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  • On a road that takes me home to my childhood house, there are these newly built houses. They’re empty now but soon they’ll be filled. There are so many of them! They obscure the view of the surrounding hills and the ocean, but still they grow. And they look inviting. They look like a fresh start. They look like places nostalgia hasn’t oxidized. Their windows are clear-eyed.

    When the road reaches the back of the valley, I take it on auto-pilot, empty-minded. Most of the trip I’d been shuffling and shaking my brain for the words that might carry me through the visit, that would lend something like support to my mother, something like honesty to my stepfather. But nothing comes and –no matter how much I believe in words – I’m resigned to the fact that even if they had come, they’d’ve lost their rightness to the moment.

    The door is unlocked.

    The house has grown smaller since my last visit. It is quiet and littered with hospital equipment. There is a cabinet that contains collectibles, sweet objects whose languages I don’t know but that speak of a life of travel and of a taste I’m not familiar with. In the quick look I get at them I try to orientate myself but my mother comes out from the kitchen and, before I can, we hug. Her tears bring immediately some to my eyes.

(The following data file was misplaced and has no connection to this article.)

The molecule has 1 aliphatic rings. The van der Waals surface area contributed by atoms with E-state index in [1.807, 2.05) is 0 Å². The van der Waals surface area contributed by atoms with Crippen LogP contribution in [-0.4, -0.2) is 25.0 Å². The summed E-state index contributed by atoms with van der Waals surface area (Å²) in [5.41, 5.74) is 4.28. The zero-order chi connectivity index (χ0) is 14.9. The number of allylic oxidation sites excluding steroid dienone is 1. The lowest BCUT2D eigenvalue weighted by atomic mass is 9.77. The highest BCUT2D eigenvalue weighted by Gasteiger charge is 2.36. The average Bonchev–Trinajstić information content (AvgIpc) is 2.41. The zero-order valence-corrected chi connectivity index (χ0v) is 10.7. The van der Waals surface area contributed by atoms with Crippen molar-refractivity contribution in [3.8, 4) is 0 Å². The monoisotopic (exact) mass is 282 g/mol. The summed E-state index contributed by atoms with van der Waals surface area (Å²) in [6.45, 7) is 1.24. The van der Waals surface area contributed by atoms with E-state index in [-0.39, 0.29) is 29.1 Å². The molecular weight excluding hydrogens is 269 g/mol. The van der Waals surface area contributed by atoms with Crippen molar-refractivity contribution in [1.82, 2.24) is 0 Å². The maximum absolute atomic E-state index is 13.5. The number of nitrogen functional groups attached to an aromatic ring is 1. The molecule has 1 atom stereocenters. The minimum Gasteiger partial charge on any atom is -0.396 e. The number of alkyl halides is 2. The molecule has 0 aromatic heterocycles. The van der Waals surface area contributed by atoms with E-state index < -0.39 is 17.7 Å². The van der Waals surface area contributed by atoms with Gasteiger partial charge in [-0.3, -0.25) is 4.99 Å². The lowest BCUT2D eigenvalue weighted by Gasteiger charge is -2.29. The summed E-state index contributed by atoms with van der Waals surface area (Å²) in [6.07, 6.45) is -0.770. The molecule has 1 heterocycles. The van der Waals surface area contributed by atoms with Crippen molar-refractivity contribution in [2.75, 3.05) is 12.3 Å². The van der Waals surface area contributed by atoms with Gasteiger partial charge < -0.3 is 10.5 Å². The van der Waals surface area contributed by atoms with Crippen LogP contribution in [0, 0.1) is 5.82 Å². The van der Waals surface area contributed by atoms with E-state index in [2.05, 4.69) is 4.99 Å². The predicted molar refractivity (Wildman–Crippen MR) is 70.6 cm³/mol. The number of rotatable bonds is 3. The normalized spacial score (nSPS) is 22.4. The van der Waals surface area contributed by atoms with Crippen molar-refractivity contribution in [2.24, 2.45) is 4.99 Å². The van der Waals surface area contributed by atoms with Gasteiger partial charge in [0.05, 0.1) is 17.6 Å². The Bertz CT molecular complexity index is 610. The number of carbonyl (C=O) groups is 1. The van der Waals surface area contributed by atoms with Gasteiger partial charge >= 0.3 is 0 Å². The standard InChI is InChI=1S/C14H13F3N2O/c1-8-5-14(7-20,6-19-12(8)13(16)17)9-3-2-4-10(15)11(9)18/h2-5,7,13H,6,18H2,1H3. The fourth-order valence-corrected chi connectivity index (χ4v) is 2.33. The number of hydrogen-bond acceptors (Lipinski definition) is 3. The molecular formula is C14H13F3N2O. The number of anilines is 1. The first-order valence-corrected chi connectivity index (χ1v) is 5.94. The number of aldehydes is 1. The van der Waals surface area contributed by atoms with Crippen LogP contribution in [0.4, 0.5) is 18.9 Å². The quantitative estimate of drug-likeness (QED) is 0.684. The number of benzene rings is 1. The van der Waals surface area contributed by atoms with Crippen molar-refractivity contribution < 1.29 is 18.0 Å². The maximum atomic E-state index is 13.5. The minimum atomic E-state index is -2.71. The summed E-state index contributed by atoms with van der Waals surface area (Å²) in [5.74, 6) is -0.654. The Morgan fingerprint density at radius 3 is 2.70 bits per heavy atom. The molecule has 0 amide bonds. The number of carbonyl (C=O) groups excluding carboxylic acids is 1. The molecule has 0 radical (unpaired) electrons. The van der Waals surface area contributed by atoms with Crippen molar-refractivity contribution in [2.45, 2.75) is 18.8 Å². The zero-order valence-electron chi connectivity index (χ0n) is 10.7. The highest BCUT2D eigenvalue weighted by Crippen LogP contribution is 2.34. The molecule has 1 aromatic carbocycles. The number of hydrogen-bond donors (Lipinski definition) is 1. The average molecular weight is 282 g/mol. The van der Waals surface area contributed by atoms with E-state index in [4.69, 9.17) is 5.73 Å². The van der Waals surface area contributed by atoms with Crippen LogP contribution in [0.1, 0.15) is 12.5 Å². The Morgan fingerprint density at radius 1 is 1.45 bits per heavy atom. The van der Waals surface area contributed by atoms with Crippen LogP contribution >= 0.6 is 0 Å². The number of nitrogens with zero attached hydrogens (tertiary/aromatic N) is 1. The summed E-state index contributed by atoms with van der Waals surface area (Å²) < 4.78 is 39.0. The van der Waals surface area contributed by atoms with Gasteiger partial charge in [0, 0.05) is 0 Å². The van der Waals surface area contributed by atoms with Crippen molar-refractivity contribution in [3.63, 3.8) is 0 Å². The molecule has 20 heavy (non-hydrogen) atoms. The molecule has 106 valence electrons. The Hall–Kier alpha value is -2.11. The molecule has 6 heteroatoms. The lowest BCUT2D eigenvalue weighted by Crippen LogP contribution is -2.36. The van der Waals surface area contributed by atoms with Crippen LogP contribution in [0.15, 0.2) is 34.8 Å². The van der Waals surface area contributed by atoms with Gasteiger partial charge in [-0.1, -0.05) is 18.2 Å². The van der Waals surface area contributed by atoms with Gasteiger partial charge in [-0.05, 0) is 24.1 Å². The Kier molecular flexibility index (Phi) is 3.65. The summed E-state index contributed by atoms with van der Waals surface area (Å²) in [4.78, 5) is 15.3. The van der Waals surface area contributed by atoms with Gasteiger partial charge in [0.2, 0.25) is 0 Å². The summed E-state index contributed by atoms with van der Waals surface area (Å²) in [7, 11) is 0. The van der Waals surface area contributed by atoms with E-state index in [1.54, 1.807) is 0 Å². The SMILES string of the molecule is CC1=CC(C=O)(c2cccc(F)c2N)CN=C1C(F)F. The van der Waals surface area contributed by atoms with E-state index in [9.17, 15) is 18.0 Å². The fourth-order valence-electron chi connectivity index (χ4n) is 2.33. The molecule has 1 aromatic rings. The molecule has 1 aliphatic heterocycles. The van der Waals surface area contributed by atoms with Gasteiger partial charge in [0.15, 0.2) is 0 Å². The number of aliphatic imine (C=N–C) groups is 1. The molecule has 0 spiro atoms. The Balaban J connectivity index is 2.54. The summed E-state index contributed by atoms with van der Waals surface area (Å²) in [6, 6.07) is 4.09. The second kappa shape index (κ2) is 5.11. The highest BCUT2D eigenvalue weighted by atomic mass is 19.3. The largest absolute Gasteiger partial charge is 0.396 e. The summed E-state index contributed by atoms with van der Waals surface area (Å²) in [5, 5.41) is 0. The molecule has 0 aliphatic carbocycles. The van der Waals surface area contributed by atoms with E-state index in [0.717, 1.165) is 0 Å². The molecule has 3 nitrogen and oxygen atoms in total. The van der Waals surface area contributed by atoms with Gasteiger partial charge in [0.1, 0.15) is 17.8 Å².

“Phil is back there, in the family room.”

    “Is he asleep?” I ask.

    “No, no – you can go in.”

    I open the door. My stepbrother is there in a chair next to bed. He gets up to greet me. We shake hands briefly and I say hello to Phil. He is so tiny, a baby bird still wet wrapped loosely in white sheets. And he is exhausted. Our visit lasts only a few moments.

    My mother talks in the kitchen to the visiting nurse, a nice and somehow clumsy man whose name tag is askew. When they finish talking about how to recognize the end and the virtues of morphine, my mother and I talk about strategies for making the couch she is sleeping so she can be close to Phil more comfortable. Then she thanks me for coming and we say goodbye and I am heading back to the city, back home.

    I pass the new buildings on the now empty road and see them lit. With the windows of car rolled down, I can hear crickets and frogs calling out the stars.


    Two days later, she sent me an email. It was brief. Eight words and the time of his death.

    Maybe our brains are not big enough to hold the cosmos. Maybe the words we’re looking for don’t exist. Can we find the beauty in it? I think most of us try. But it’s hard. It’s hard because it means too much all at once. And it means things we can’t admit, things beyond our admitting. Or more accurately: it means things that admit us rather than the other way around. But in the wake of the new beginnings that follow us to our end, all that is taut softens. Everything.
  • With love to Rotimi, who has brought me home in more ways than I can count and brought me home this time, too.
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